A new study has found that people that run for as little as five minutes a day can add years onto their lifespan.

Researchers monitored the exercise habits of around 50,000 Dallas-based study participants for six to 22 years. Around 24 percent of the participating adults classified themselves as runners. The study participants were mostly men, and their average age was 44-years-old.

During the course of the study, 3,413 people died, with 1,217 of those deaths being attributed to heart problems. It was found that runners are 45 percent less likely to die of heart-related diseases, and they are 30 percent less likely to die of any cause.

The study also found that, on average, runners live around three years longer than non-runners. Running regularly for six years or longer actually produces the best results, with a 50 percent risk decrease for heart-related deaths, the study found.

“It is important to promote exercise by stressing the potential harm of inactivity,” explained researchers in an editorial published alongside the study.. “Warn patients that inactivity can lead to a 25% increase in heart disease and a 45% increase in cardiovascular disease mortality, not to mention a 10% increase in the incidence of cancer, diabetes, and untold depression.”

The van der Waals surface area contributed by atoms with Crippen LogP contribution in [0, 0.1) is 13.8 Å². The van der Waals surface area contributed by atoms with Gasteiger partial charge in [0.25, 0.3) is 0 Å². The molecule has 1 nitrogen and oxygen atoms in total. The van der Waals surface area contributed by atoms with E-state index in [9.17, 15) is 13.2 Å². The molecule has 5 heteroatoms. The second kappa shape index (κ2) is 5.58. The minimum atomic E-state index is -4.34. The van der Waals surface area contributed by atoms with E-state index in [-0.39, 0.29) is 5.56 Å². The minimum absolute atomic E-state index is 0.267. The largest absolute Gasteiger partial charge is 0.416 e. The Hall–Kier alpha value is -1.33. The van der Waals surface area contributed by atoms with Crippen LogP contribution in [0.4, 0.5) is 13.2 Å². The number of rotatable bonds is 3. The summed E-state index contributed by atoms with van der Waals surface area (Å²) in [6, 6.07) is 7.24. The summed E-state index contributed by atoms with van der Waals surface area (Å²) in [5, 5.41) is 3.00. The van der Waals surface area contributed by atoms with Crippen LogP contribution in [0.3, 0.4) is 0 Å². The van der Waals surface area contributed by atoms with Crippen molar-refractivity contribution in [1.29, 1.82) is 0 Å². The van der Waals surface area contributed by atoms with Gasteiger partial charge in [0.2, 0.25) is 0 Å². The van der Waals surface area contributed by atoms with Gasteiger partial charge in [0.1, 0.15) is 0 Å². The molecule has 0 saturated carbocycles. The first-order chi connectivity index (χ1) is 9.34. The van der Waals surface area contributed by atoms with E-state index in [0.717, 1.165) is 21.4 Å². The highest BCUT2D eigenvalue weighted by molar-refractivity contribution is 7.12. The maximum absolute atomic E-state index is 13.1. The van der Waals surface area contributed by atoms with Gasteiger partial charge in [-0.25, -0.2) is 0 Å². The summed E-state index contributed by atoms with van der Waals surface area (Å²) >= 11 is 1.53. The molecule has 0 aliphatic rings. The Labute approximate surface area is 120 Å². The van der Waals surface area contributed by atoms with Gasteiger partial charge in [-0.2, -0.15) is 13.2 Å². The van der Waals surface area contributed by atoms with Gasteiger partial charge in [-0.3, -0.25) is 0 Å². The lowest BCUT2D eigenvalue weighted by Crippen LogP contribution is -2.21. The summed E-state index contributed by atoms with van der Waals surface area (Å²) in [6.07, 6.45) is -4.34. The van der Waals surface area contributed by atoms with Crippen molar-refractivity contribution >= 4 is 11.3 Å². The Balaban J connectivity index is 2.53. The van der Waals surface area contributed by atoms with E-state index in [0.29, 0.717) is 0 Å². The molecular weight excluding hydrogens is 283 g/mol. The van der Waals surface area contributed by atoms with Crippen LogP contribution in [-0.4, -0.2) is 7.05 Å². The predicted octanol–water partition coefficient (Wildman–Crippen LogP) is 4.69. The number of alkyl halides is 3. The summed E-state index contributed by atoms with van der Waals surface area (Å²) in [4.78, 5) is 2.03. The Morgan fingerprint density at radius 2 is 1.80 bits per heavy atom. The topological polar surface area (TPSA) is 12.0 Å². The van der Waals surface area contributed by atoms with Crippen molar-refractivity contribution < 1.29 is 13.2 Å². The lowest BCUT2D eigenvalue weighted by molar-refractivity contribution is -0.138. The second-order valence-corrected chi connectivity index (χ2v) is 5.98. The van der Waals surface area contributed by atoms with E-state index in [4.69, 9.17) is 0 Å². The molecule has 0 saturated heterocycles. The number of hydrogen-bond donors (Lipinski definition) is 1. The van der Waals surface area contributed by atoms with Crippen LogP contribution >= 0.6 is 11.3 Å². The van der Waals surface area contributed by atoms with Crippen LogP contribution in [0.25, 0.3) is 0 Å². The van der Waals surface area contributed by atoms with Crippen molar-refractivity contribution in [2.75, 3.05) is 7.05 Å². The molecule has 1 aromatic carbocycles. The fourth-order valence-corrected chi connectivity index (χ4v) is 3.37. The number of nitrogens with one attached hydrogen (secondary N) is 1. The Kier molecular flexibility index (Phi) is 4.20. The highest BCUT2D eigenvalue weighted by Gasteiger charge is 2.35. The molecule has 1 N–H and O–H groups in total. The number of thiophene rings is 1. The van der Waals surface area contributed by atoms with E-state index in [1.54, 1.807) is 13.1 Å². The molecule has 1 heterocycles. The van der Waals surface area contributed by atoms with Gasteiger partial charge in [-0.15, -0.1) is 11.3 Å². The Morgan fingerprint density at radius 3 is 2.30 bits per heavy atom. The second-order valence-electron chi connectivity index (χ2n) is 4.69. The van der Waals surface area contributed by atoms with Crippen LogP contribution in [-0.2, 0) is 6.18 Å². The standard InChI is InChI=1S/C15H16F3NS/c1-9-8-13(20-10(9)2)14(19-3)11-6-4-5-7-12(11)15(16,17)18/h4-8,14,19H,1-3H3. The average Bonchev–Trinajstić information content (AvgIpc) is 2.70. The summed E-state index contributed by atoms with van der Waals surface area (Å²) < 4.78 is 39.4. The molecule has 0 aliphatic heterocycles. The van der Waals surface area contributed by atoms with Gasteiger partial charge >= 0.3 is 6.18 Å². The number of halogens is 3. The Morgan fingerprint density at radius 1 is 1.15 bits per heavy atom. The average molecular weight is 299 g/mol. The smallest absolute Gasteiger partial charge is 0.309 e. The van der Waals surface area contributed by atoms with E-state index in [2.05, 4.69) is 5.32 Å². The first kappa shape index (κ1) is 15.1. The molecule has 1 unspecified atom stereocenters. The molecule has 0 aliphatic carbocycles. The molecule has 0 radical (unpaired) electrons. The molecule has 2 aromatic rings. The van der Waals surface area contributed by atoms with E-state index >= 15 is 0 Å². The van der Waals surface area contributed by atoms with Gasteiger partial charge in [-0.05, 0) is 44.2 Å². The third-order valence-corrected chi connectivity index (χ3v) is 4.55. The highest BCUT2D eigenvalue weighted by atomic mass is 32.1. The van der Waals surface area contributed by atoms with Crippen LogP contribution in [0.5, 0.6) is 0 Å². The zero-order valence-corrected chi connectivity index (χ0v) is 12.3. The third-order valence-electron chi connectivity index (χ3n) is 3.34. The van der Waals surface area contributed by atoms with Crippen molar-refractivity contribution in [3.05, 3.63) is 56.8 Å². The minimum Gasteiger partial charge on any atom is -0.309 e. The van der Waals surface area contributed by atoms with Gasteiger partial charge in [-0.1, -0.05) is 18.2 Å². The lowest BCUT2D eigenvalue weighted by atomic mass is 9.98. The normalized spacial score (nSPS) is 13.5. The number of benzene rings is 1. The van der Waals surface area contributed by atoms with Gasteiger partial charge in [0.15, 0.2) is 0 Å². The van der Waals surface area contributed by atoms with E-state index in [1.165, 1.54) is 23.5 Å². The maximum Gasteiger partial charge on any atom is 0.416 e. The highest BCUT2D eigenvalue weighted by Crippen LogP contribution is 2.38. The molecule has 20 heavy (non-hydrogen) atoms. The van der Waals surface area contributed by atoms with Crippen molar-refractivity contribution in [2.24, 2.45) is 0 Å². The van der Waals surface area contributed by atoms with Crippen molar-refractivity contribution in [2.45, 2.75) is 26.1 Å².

The study also noted that speed, distance, and running frequency made almost no difference. People who ran short distances slowly and infrequently still had comparable results to those people who ran at a professional pace.

“Running even at lower doses or slower speeds was associated with significant mortality benefits,” wrote the researchers in the study.

However, the researchers did note that running only impacts adults. It is suggested that people around 65-years-old and older should try to do at least 150 minutes a week of moderate-aerobic activity, like walking quickly. More intense activities, such as running, should be done for at least 75 minutes a week.

“Exercise is a miracle drug in many ways,” researchers wrote in the editorial. “The list of diseases that exercise can prevent, delay, modify progression of, or improve outcomes for is longer than we currently realize.”

The study was published in the Journal of the American College of Cardiology.

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